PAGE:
WASHINGTON — House Speaker John Boehner confirmed Wednesday that he intends to sue President Obama in the long-running dispute between the administration and congressional Republicans over the scope of the administration's executive authority to enforce laws.
"I am," Boehner told reporters, when asked if he was going to initiate a lawsuit. "The Constitution makes it clear that a president's job is to faithfully execute the laws. In my view, the president has not faithfully executed the laws."
Boehner added: "Congress has its job to do and so does the president. And when there's conflicts like this between the legislative branch and the administrative branch, it's in my view our responsibility to stand up for this institution in which we serve."
Boehner can use his authority as speaker to convene the Bipartisan Legal Advisory Group, a five-member legal panel appointed by GOP and Democratic House leaders, but weighted towards the majority. BLAG has authority to direct the U.S. House Office of General Counsel, to participate in litigation and represent the U.S. House itself.
The impending lawsuit has the potential to test the constitutional balance between the legislative and executive branches. Republicans have long maintained that the White House has overstepped its legal authority by subverting laws approved by Congress on a number of matters.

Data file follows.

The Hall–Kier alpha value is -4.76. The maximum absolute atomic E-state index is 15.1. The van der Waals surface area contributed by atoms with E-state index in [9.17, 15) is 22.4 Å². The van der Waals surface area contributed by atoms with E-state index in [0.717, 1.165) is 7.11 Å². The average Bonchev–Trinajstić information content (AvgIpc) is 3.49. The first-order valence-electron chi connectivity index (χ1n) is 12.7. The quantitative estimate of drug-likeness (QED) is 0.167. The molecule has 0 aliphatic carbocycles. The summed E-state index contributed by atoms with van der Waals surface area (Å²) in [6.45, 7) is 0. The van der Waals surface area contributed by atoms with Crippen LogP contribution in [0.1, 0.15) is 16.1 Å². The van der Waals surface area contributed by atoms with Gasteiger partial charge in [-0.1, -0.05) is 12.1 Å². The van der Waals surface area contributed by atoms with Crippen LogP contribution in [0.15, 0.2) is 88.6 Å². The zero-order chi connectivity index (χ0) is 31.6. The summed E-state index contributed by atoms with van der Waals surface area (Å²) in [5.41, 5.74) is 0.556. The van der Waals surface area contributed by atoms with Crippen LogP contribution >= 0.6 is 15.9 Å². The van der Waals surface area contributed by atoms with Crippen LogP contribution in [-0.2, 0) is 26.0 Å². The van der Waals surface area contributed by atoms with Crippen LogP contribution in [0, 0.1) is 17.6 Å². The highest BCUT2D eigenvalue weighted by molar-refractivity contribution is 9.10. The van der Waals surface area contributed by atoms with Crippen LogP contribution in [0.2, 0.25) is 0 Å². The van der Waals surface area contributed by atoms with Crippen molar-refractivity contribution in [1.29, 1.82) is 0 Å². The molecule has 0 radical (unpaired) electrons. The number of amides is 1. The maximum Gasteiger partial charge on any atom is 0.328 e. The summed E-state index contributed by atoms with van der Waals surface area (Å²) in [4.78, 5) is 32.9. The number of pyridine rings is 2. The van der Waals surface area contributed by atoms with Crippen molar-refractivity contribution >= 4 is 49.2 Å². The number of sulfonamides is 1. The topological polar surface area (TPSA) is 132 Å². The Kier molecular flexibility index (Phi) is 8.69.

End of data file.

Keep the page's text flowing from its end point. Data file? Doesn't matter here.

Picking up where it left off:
It is unclear which executive actions Boehner would challenge, but in recent years Republicans have protested executive actions halting the deportations of immigrants illegally residing in the United States, delaying enactment of certain provisions of the Affordable Care Act and raising the minimum wage for federal contractors, as well as executive actions to expand gay rights and close the gender pay gap.
White House spokesman Josh Earnest said Obama would prefer to work with Congress, but "where necessary, he is willing to take action on his own using the executive authority that's vested in the presidency."
House Minority Leader Nancy Pelosi, D-Calif., called the effort "subterfuge" because Republicans need "some aura of activity" in a log-jammed Congress. "There really needs to be an adult in that room of the Republican caucus," Pelosi said.
Earnest also questioned the cost. "The fact that they are considering a taxpayer funded lawsuit against the president of the United States for doing his job, I think is the kind of step that most Americans wouldn't support," he said.
It is unclear what the cost of suit against the president would be, but a recent, unsuccessful effort by BLAG to defend a gay marriage law cost $2.3 million.
Democrats also say the lawsuit is a political maneuver to appease the conservative base, which has called for impeachment proceedings against Obama for any number of offenses. Boehner dismissed that Wednesday, and said the lawsuit was not a step in that direction.
"This is not about impeachment," he said. "This is about his faithfully executing the laws of our country."
Contributing: David Jackson